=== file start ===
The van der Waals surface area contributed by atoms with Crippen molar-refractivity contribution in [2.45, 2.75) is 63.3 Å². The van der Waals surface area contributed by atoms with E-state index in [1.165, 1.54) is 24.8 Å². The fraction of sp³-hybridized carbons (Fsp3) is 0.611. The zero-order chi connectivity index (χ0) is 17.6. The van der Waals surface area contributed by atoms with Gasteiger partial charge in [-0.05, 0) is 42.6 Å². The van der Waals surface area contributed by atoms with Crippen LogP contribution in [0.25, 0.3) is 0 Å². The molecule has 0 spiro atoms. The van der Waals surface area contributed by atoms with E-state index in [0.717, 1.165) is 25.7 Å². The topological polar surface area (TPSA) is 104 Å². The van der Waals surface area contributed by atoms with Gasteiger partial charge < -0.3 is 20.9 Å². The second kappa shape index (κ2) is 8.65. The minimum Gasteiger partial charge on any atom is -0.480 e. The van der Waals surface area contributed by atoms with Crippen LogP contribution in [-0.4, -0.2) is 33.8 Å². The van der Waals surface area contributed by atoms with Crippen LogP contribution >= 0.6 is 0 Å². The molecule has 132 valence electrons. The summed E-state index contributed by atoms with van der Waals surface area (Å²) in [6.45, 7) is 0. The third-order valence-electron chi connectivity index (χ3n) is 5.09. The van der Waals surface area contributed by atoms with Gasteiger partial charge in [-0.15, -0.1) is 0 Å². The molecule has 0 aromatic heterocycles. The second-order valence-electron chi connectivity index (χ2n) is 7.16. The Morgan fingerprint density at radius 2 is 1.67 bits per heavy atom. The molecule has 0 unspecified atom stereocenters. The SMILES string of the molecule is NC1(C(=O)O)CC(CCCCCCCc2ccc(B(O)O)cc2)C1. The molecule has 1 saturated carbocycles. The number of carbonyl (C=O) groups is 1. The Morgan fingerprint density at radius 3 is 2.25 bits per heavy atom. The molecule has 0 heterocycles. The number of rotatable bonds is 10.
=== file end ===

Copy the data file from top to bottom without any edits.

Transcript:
The van der Waals surface area contributed by atoms with Crippen molar-refractivity contribution in [2.45, 2.75) is 63.3 Å². The van der Waals surface area contributed by atoms with E-state index in [1.165, 1.54) is 24.8 Å². The fraction of sp³-hybridized carbons (Fsp3) is 0.611. The zero-order chi connectivity index (χ0) is 17.6. The van der Waals surface area contributed by atoms with Gasteiger partial charge in [-0.05, 0) is 42.6 Å². The van der Waals surface area contributed by atoms with Crippen LogP contribution in [0.25, 0.3) is 0 Å². The molecule has 0 spiro atoms. The van der Waals surface area contributed by atoms with E-state index in [0.717, 1.165) is 25.7 Å². The topological polar surface area (TPSA) is 104 Å². The van der Waals surface area contributed by atoms with Gasteiger partial charge < -0.3 is 20.9 Å². The second kappa shape index (κ2) is 8.65. The minimum Gasteiger partial charge on any atom is -0.480 e. The van der Waals surface area contributed by atoms with Crippen LogP contribution in [-0.4, -0.2) is 33.8 Å². The van der Waals surface area contributed by atoms with Crippen LogP contribution >= 0.6 is 0 Å². The molecule has 132 valence electrons. The summed E-state index contributed by atoms with van der Waals surface area (Å²) in [6.45, 7) is 0. The third-order valence-electron chi connectivity index (χ3n) is 5.09. The van der Waals surface area contributed by atoms with Gasteiger partial charge in [-0.15, -0.1) is 0 Å². The molecule has 0 aromatic heterocycles. The second-order valence-electron chi connectivity index (χ2n) is 7.16. The Morgan fingerprint density at radius 2 is 1.67 bits per heavy atom. The molecule has 0 unspecified atom stereocenters. The SMILES string of the molecule is NC1(C(=O)O)CC(CCCCCCCc2ccc(B(O)O)cc2)C1. The molecule has 1 saturated carbocycles. The number of carbonyl (C=O) groups is 1. The Morgan fingerprint density at radius 3 is 2.25 bits per heavy atom. The molecule has 0 heterocycles. The number of rotatable bonds is 10.